Monday, 11 February 2013

Aubrieta Ensemble, Lauderdale House

Last night I went to hear a new chamber ensemble tackling some 19th century quintets. The Aubrieta Ensemble played Hermann Goetz's 1874 Op. 16 quintet and Schubert's Trout at Lauderdale House, the Arts & Education-leaning space on the Highgate foothills. '... formed in 2012 to give London’s finest orchestral musicians the opportunity to perform the rich chamber music repertoire', the Aubrieta Ensemble - on this occasion an all-women quintet - gave a fierce rendition of Goetz's remarkable late quintet.

The music is caught right in that late 19th century craw between the classicism of Brahms and the almost figurative character of Wagner and exhibits both the rigour of the former and the harmonic daring of the latter. Goetz was still young when he completed the work, which has vigorous themes. The attack and strong mid-low range sonorities of the group thrust itself off the back wall of the performing space, making its argument insistently.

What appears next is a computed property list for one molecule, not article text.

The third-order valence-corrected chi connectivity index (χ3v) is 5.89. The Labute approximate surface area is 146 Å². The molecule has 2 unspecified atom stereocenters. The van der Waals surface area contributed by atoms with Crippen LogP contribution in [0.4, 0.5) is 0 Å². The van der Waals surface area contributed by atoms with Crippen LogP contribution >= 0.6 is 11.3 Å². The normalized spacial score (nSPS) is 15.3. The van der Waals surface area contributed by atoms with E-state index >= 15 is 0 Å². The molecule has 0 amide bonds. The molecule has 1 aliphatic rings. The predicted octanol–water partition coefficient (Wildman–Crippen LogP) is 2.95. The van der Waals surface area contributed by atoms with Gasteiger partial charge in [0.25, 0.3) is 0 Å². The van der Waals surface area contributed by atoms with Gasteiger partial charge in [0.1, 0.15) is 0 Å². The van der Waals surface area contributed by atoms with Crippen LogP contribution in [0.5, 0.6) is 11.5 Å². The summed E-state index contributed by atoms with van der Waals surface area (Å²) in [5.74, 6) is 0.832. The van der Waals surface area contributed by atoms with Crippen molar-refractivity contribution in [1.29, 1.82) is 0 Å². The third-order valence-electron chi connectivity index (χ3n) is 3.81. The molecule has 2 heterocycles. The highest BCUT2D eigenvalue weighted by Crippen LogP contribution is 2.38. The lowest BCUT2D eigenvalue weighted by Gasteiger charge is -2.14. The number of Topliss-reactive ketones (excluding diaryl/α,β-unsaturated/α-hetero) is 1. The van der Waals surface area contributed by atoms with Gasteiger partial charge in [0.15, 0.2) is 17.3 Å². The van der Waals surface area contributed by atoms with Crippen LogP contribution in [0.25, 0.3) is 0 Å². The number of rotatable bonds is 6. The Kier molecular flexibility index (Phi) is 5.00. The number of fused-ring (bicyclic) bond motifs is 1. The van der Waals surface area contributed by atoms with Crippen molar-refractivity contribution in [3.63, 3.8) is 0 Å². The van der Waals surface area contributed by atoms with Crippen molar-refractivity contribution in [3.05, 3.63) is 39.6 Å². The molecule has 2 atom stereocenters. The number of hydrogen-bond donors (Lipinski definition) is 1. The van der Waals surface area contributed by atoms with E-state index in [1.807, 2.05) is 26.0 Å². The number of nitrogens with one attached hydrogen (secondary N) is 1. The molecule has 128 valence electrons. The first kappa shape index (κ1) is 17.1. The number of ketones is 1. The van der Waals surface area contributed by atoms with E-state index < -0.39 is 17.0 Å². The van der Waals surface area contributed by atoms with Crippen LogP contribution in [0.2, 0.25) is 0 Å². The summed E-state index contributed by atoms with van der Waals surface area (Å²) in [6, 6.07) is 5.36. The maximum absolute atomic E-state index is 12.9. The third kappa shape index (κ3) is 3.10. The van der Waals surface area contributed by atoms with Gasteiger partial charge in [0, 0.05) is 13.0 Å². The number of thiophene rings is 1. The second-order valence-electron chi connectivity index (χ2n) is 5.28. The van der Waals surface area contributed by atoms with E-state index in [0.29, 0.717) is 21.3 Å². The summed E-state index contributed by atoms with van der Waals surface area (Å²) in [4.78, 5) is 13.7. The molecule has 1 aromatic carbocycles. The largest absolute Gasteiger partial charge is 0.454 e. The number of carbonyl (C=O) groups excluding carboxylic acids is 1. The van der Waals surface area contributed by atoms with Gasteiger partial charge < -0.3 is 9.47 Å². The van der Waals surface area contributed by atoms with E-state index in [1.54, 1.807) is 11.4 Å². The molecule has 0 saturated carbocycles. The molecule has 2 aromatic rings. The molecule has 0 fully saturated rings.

If Goetz's quintet is the work of a young man then Schubert's quintet is the work of a child. This hugely accomplished composition, especially for a 22 year old, is celebrated for the variations of its final movement which use the melody of Schubert's own song of the same name. The quintet capably toggled their performing back not only to reflect the more pastoral, lyric style of the earlier composition but also to accommodate the extremely long, singing lines. A pleasant, range-showcasing debut for the group, whose leader Victoria Mavromoustaki, also gave the Schubert Sonatina Op. 137 with her sister Eleni at the piano.

No comments:

Post a Comment